With Earth Day – and the annual froth of environmental claims and events from marketers – behind us, it is vital to reflect on the environment as a marketing tool and ensure that your brand and corporate reputation are not blackened when you go green
The title of this month’s column comes not from the name of a transformative New Order song, but from an observation made by a guest at an Earth Week event hosted by my law firm.
Our event featured a panel discussion with senior leaders from a diverse group of industries. Despite the stark differences between what goods or services they produce, all of the speakers highlighted innovations in their fields that reduce the environmental impact of their activities.
From mining to energy and from construction to consumer products, it was clear that more has been done to go green than many realize.
What was also clear is that most companies are proud of these achievements and want to advertise the greening of their business, though many may be gun-shy in the face of meticulous consumer groups on the lookout for greenwashing. But a few notes of caution are required to help ensure that your brand and corporate reputation are not blackened when you go green into the market. Environmentalism and marketing should not be kept separate. After all, Earth Day itself is a marketing campaign.
It was developed by one of the original Mad Men, Julian Koenig. First held on April 22, 1970, Earth Day was the brainchild of United States Senator Gaylord Nelson.
The Senator’s passion for the environment and desire to educate the country on environmental stewardship led him to propose a national “Environmental Teach-In.” Nelson gathered a committee to refine the concept and was fortunate to tap the talents of the legendary Koenig.
Koenig was one of Madison Avenue’s top talents and had received wide acclaim a decade earlier for his iconic “Think Small” campaign for Volkswagen. Koenig persuaded the Senator to brand April 22 as Earth Day. As the story goes, the idea came to Koenig because April 22 was also his birthday and he liked the resonance between Earth Day and Birthday.
In the decades since then, consumers have been increasingly bombarded by green marketing. As environmentalism and sustainable practices became mainstream, demand for green products rose exponentially.
TerraChoice, a sustainability and marketing consultancy, monitors thousands of products marketing themselves with green claims. In a 2010 study of 4,774 such products, TerraChoice determined that a staggering 95% of them lacked the clarity they believe is needed for consumers to make informed choices regarding environmental benefit.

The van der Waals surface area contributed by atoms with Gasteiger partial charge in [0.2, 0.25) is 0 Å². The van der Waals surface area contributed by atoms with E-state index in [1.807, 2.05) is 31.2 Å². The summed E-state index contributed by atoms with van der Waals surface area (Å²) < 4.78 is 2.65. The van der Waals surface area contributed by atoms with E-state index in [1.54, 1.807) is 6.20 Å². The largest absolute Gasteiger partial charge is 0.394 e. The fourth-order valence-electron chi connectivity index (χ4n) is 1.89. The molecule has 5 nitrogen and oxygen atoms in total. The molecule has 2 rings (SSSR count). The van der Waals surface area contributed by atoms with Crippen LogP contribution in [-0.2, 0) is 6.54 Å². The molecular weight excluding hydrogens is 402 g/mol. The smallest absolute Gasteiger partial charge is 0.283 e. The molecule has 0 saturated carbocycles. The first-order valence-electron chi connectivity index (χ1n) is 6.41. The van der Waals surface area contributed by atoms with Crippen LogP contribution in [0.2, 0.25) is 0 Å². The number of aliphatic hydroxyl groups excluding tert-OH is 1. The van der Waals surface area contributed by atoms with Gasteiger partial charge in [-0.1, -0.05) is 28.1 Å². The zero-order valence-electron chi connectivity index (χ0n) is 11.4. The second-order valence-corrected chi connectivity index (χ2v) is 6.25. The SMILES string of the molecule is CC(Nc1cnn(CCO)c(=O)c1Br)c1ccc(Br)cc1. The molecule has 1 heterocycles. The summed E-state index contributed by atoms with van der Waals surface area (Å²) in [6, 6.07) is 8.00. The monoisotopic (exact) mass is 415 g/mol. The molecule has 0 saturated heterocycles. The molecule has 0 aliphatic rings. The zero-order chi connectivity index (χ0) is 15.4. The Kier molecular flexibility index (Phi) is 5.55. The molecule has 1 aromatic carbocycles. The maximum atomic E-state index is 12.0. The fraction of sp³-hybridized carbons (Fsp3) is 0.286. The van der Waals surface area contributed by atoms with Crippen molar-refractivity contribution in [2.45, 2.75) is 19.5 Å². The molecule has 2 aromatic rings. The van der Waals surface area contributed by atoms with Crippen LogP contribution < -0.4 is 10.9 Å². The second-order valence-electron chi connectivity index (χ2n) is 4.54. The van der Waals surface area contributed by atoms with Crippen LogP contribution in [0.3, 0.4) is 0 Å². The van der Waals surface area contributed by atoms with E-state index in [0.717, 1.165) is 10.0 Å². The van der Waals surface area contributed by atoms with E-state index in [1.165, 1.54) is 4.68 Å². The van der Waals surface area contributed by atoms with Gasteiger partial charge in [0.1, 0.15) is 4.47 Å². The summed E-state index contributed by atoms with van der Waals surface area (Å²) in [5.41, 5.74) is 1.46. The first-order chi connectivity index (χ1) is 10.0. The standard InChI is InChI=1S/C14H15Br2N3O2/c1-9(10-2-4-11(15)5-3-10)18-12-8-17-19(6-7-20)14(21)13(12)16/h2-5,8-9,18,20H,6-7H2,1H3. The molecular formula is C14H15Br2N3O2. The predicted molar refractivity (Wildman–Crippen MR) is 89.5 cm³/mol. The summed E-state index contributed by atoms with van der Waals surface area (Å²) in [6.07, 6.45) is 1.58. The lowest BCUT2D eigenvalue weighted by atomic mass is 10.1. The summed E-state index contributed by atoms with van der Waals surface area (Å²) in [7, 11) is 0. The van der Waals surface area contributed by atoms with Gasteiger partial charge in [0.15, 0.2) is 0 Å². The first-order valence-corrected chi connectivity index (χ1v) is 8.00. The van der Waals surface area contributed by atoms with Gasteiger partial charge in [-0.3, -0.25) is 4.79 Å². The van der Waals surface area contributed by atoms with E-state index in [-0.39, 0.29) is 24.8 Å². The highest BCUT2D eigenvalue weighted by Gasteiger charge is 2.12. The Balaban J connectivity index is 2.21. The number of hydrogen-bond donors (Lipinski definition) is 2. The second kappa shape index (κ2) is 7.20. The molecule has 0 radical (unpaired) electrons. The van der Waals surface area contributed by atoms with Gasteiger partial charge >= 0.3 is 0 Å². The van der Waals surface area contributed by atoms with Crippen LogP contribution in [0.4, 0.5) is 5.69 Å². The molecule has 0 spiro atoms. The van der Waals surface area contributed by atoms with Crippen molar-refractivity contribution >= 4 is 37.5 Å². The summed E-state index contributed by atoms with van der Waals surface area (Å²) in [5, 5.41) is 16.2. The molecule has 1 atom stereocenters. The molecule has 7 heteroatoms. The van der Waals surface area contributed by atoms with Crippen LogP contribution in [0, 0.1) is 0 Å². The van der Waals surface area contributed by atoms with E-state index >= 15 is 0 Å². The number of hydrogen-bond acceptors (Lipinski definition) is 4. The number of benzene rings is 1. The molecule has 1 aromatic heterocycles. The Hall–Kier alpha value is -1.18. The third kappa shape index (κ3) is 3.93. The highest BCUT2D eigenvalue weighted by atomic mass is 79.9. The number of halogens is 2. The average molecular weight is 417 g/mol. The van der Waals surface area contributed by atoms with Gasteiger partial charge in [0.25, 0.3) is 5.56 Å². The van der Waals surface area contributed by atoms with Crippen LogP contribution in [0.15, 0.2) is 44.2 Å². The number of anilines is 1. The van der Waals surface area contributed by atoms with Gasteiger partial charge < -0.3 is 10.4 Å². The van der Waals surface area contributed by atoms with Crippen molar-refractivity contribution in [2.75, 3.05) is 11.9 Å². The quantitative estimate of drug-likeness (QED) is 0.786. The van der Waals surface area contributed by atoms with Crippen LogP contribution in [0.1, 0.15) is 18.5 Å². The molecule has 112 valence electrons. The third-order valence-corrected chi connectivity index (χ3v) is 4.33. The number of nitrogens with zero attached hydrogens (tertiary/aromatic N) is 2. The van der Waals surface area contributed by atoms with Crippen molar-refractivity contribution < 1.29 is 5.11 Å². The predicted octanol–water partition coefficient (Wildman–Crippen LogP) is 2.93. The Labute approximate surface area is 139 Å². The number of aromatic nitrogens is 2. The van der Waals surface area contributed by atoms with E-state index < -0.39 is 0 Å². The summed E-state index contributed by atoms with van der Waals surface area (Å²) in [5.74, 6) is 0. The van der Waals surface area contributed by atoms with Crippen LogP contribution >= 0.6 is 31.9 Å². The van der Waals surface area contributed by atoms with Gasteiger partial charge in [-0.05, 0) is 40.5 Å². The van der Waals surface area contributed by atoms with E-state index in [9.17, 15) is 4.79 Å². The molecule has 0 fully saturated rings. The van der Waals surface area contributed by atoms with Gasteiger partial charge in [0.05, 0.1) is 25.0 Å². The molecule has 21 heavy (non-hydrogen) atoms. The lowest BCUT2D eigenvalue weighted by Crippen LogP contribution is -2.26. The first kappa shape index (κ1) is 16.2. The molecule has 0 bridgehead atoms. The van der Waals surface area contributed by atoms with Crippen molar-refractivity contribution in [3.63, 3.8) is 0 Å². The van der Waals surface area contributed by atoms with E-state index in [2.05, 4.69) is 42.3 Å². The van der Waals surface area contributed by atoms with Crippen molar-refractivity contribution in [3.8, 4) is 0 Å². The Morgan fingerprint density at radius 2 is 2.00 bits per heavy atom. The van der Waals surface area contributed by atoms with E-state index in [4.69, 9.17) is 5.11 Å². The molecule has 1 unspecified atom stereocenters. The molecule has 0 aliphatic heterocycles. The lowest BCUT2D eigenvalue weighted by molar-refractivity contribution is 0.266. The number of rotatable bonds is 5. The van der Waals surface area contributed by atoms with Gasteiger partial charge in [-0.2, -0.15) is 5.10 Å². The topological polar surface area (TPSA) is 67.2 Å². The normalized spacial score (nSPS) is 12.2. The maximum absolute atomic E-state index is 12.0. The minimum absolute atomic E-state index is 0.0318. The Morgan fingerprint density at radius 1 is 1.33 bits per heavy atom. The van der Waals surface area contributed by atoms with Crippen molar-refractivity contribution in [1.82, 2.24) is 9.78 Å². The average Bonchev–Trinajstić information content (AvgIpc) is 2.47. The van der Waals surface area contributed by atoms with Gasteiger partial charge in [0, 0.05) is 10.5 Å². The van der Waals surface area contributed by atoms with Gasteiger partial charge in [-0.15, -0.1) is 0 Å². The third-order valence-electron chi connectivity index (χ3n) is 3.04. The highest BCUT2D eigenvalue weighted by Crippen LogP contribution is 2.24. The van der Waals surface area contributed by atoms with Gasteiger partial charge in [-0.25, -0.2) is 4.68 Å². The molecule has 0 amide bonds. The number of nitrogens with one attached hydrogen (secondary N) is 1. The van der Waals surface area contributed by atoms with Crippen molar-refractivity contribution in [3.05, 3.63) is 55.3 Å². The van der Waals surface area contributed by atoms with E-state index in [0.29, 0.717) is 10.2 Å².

This leads to another term that entered the advertising lexicon because of the environment: greenwashing—the practice of a company or brand exaggerating the environmental benefit of a product or how it’s manufactured. In many instances, more money is spent advertising a green benefit than is spent by the company to reduce its footprint.
The rise of greenwashing has led regulators in Canada and many other countries to issue or update guidelines on environmental claims and to bring enforcement proceedings against the worst offenders. In the U.S., a number of companies even face consumer class action lawsuits stemming from green advertising claims.
To maintain a green brand without getting a black eye from regulators, the public or the courts, a brand should carefully review all elements of a green marketing campaign. It is critical to have scientific and documentary support for environmental benefit claims. Whether it is the ingredients or parts used in a product or the reduction of greenhouse gases caused by its production, any environmental benefit needs to be clearly communicated and supported by evidence. So proceed carefully with the use of green symbols or logos—adding a leaf or other green element to your logo or packaging is an invitation to consumers to buy a green product. You will need to support that impression in the same way as when you make explicit green claims. Finally, a big warning about what is known as the “Green Power Parity” claim. If you tell the consumer they can select your more-green product over the competition without sacrificing performance, you’d better have bullet-proof evidence to back it up. After all, this is what most industries are striving for; allowing for a green choice without the compromise on benefit.
Erin O’Toole’s Rules of Engagement column appears semi-regularly in Marketing magazine. To subscribe, click here.
Erin O’Toole (@MarketingROE) is a lawyer with the national firm of Heenan Blaikie LLP. This column is not legal advice nor a substitute for legal counsel.